BPA Chemical Exposure Increases Risk for Childhood Asthma
Parents now have to be more selective when buying household items that may contribute to childhood asthma. According to a study published in the Journal of Allergy and Clinical Immunology, researchers a the Columbia Center for Children's Environmental Health at the Mailman School of Public Health discovered a connection between childhood asthma and the chemical bisphenol A (BPA). They found that young children who were exposed to BPA more often than other children have a higher risk of developing asthma.
The researchers were concerned about the growing trend of childhood asthma over the past few decades. "Asthma prevalence has increased dramatically over the past 30 years, which suggests that some as-yet-undiscovered environmental exposures may be implicated," the lead researcher, Kathleen Donohue, MD stated. Donohue is an associate professor of Medicine at Columbia University College of Physicians and Surgeons as well as an investigator for the Center for Children's Environmental Health.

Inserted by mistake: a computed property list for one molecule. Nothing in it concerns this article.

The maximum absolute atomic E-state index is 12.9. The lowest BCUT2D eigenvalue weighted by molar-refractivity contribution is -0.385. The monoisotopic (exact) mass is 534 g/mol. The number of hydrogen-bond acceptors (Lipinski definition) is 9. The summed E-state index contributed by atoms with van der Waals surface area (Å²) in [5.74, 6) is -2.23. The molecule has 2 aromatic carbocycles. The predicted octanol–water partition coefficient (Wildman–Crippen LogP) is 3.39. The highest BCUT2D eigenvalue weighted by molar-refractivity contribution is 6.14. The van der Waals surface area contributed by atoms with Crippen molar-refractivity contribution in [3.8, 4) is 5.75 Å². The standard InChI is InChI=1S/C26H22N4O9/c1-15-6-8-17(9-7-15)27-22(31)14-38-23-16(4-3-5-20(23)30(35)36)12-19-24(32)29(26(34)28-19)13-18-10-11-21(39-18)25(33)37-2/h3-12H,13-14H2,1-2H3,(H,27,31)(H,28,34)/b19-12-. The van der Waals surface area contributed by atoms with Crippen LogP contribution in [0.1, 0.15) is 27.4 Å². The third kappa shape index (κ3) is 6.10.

The study was comprised of 568 women from the Mothers & Newborns study of environment exposure. The research team monitored the amount of BPA exposure by taking the urine samples of pregnant women in the third trimester and from children ages three, five, and seven. The urine provided the researchers with the levels of BPA metabolite. The researchers found that when they took aside the smoking factor, since smoking is a contributor to asthma, children who were exposed to BPA after birth had an increased chance for wheeze and asthma. BPA exposure during the third trimester, however, did not contribute to higher risks for childhood asthma. Previous studies showed the BPA exposure during the second trimester of pregnancy could lead to higher risks for asthma.
The study did not find any biological mechanisms explaining why BPA might increase the risk for childhood asthma. Children can be exposed to the chemical and never develop asthma. However, the fact that BPA can influence children who may already have other risk factors for asthma is important to acknowledge. Therefore, the National Institute of Environmental Health Sciences (NIEHS) recommends that people avoid plastic containers, more specifically those labeled three and seven, eat less canned goods, and use glass, porcelain, or stainless steel containers when dealing with hot foods and liquids.